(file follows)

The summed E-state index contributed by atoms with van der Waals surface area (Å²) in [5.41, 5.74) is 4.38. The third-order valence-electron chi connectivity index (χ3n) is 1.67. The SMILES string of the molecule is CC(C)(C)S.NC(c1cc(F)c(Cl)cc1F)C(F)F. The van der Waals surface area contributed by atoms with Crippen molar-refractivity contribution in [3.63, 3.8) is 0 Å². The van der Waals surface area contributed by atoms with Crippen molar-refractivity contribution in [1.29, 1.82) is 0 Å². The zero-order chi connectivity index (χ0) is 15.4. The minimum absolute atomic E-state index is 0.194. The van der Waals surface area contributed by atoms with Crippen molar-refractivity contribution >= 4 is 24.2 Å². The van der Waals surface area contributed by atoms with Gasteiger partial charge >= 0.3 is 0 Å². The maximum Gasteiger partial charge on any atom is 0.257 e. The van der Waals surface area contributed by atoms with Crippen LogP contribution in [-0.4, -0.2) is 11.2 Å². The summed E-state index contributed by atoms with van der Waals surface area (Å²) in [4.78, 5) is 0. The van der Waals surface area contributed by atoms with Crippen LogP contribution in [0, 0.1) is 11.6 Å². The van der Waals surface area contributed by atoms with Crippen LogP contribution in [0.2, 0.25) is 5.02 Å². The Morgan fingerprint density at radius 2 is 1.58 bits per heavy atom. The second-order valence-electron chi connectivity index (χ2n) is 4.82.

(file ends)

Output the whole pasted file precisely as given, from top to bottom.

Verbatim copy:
The summed E-state index contributed by atoms with van der Waals surface area (Å²) in [5.41, 5.74) is 4.38. The third-order valence-electron chi connectivity index (χ3n) is 1.67. The SMILES string of the molecule is CC(C)(C)S.NC(c1cc(F)c(Cl)cc1F)C(F)F. The van der Waals surface area contributed by atoms with Crippen molar-refractivity contribution in [3.63, 3.8) is 0 Å². The van der Waals surface area contributed by atoms with Crippen molar-refractivity contribution in [1.29, 1.82) is 0 Å². The zero-order chi connectivity index (χ0) is 15.4. The minimum absolute atomic E-state index is 0.194. The van der Waals surface area contributed by atoms with Crippen molar-refractivity contribution >= 4 is 24.2 Å². The van der Waals surface area contributed by atoms with Gasteiger partial charge >= 0.3 is 0 Å². The maximum Gasteiger partial charge on any atom is 0.257 e. The van der Waals surface area contributed by atoms with Crippen LogP contribution in [-0.4, -0.2) is 11.2 Å². The summed E-state index contributed by atoms with van der Waals surface area (Å²) in [4.78, 5) is 0. The van der Waals surface area contributed by atoms with Crippen LogP contribution in [0, 0.1) is 11.6 Å². The van der Waals surface area contributed by atoms with Crippen LogP contribution in [0.2, 0.25) is 5.02 Å². The Morgan fingerprint density at radius 2 is 1.58 bits per heavy atom. The second-order valence-electron chi connectivity index (χ2n) is 4.82.